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Music program excluding whites hosted at Harvard prompts civil rights complaint

A civil rights complaint has been filed against Harvard University for allegedly supporting a music business program, No Label Academy, that excludes white people from participating.

Mark Perry, professor emeritus at the University of Michigan-Flint and senior fellow at the watchdog group Do No Harm, filed the complaint to the Boston Office for Civil Rights on June 1.

“[T]he University is hosting, supporting, endorsing, and partnering with a music business program in the Fall 2023 that is only open to students of color and therefore discriminates on the basis of skin color in violation of Title VI,” Perry’s complaint alleges.

According to the program’s official website, No Label Academy, created in collaboration with British-American rapper IDK, is “open to all BIPOC individuals interested in music business.” BIPOC is an acronym that stands for “Black, Indigenous, and People of Color.”

After Perry filed his complaint, Harvard’s Hutchins center logo was scrubbed from the No Label Academy website in an apparent attempt to disassociate at least publicly from the program.

Harvard did not respond to requests from The College Fix asking if it still planned to host or help fund the program.

A news release from No Label Academy stated the program is receiving direct support from Harvard University through the institution’s Hutchins Center for African & African American Research and Harvard Art Museums as of late May.

“With the support of the Hutchins Center for African & African American Research and Harvard Art Museums at Harvard, the 10-day tuition-free music business seminar will bring together talented students from around the country for an immersive and unforgettable learning experience,” the release stated.

The program is set to be held in Harvard’s Northwest Laboratory building in August.

Perry’s complaint argued in “violation of Title VI, this program discriminates on the basis of skin color by operating exclusively for BIPOC individuals only and illegally excluding and discriminating against non-BIPOC individuals on the basis of their race, color, or national origin.”

Perry told The Fix during an interview that the Hutchins Center’s logo was removed from No Label Academy’s website sometime on June 5 after he shared a copy of his Title VI complaint with Harvard’s Office of the General Counsel, leaving the question as to whether Harvard has since withdrawn their support for the program unanswered.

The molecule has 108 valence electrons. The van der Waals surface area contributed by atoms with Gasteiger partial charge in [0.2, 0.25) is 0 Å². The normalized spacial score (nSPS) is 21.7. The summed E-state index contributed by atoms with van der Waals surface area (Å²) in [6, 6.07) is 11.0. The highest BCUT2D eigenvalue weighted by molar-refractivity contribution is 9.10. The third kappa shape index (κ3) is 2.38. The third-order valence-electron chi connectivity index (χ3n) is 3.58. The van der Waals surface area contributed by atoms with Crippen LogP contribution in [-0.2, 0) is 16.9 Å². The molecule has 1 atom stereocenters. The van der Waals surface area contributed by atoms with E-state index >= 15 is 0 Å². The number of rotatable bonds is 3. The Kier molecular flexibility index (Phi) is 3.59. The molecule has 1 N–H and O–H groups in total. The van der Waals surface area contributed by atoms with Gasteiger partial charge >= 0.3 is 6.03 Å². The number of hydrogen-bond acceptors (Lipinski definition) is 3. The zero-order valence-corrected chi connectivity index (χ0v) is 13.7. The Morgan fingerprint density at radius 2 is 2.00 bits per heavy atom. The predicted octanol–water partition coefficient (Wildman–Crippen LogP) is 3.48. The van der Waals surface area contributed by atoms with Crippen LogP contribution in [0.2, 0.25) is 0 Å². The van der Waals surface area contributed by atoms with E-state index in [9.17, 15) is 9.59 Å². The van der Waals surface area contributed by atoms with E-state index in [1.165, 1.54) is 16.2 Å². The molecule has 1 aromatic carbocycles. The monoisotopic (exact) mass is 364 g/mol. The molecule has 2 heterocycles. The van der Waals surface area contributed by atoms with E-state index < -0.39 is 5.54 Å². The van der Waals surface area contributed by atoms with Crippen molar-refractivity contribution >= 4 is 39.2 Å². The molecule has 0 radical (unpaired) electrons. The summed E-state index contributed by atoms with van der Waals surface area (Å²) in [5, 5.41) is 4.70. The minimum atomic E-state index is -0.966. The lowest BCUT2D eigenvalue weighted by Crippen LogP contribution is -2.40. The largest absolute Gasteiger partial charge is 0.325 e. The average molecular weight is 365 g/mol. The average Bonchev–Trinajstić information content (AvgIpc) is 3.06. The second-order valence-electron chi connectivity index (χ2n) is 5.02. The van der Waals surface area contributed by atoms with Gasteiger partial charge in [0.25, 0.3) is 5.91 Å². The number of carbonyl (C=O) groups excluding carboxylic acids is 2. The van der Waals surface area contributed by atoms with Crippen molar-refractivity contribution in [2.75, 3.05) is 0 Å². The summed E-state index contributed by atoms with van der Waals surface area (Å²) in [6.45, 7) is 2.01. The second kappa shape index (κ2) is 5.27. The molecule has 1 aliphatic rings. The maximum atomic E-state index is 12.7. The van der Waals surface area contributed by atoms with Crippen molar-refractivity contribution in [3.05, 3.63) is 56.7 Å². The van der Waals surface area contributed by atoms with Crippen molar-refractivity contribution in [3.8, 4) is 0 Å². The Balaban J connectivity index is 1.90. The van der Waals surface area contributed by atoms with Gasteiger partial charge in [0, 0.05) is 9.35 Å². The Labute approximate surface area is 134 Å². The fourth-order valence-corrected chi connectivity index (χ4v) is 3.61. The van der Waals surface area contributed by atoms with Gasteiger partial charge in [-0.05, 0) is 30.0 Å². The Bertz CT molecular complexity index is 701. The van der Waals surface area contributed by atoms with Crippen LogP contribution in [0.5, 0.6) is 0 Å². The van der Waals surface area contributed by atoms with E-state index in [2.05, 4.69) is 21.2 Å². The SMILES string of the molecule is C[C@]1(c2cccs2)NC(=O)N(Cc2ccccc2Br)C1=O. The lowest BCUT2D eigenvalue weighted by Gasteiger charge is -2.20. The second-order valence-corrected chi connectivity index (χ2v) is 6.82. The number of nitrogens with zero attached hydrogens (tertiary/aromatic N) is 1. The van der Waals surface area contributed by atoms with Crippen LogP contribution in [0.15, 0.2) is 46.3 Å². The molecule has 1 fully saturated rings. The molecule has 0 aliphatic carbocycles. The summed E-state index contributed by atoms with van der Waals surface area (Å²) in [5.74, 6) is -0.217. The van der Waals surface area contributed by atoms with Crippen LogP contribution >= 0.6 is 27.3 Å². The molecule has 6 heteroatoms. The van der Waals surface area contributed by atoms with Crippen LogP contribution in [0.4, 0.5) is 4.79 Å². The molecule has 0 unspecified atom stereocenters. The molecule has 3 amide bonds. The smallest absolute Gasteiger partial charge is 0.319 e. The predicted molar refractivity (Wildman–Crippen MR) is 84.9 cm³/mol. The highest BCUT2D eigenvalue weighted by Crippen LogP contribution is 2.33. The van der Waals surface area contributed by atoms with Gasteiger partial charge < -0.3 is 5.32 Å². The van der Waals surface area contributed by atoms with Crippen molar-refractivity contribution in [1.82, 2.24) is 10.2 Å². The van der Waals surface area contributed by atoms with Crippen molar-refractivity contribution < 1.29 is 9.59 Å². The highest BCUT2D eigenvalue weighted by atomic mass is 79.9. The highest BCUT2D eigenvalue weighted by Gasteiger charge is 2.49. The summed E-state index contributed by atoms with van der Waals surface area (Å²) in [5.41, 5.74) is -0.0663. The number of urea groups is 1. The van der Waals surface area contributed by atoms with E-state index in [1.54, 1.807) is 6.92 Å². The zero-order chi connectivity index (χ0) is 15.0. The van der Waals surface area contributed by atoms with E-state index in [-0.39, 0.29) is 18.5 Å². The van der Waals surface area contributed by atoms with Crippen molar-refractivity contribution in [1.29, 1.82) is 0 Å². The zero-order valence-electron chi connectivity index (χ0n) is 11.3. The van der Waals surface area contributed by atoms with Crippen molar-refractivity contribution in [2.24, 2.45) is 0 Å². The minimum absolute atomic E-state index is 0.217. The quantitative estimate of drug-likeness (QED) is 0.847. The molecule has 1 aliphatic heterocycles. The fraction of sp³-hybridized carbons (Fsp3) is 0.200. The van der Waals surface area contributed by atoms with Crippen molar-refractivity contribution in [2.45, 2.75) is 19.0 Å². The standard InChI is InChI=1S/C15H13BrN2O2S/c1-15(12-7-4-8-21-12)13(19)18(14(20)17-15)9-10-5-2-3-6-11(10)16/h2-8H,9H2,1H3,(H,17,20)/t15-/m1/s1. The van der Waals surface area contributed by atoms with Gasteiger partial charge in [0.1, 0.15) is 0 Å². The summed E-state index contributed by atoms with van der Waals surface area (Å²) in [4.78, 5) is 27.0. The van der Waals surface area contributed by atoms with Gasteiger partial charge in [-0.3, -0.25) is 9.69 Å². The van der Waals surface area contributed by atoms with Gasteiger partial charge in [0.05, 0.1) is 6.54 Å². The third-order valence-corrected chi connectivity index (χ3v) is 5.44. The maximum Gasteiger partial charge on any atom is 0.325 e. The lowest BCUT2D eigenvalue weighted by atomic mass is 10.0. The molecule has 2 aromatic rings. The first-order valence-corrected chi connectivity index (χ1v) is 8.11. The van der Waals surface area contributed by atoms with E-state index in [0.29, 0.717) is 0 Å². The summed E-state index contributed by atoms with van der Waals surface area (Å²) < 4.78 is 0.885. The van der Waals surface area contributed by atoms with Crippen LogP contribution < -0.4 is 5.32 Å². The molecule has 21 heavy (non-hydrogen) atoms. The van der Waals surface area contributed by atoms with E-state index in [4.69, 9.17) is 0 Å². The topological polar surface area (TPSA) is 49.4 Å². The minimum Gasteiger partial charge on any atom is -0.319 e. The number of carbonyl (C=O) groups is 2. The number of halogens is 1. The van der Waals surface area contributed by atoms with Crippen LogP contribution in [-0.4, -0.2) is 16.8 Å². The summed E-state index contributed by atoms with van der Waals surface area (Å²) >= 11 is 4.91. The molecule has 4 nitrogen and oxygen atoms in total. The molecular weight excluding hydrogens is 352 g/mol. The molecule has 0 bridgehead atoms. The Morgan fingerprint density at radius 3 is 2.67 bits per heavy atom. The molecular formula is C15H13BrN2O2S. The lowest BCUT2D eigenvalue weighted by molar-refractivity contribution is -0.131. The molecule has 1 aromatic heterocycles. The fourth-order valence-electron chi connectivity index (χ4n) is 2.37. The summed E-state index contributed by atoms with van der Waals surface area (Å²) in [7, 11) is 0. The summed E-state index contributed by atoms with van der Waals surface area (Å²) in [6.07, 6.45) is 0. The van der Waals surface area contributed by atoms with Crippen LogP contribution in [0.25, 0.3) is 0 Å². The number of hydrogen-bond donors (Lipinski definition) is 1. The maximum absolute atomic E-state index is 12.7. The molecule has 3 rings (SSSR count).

Perry added that he was disturbed Harvard is returning to supporting and hosting No Label Academy just two years after distancing themselves from the organization.

In July 2021, Perry filed a similar complaint when Harvard announced it would be hosting No Label Academy’s BIPOC-only summer program on its campus. The university then changed course.

“This seems almost even worse now,” Perry said in his recent interview.

“They think this is such a great thing, and it’s great for the students who get it. But it’s clearly illegal,” Perry added. “A ‘no whites allowed’ program is just as illegal and objectionable as a ‘whites only’ program would be. And Harvard would never allow that.”

(Courtesy of Mark Perry)

This is not the first time major universities have faced civil rights complaints for sponsoring programs that exclude white students.

In February 2023, Perry filed a civil rights complaint against Pacific University in Oregon after the college allegedly hosted several events where white participants were segregated from minorities.

“The university’s multiple cases of illegal race-based discrimination suggests that they are either unacceptably unaware that this type of racial discrimination is illegal or they are instead inexcusably unconcerned about unlawfully violating the civil rights of certain groups of students (whites/non-BIPOCs),” Perry told The Fix at the time.

In May 2023, the University of Minnesota was the subject of a complaint from the Legal Insurrection Foundation’s Equal Protection Project after creating the Multicultural Summer Research Opportunities program, a “10-week summer research program for undergraduate students that is only available to non-white applicants.”

“Racial discrimination by a public institution is illegal regardless of which race suffers. Discrimination against white applicants is just as unlawful as discrimination against black or other non-white applicants,” the complaint reads.

MORE: Harvard downplays role in no-whites-allowed music seminar sponsored by Nike

IMAGE: Jan Yuan / Shutterstock

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About the Author
College Fix contributor David Glasser is a student at Florida State University studying political science and economics. He will be starting law school in late 2023.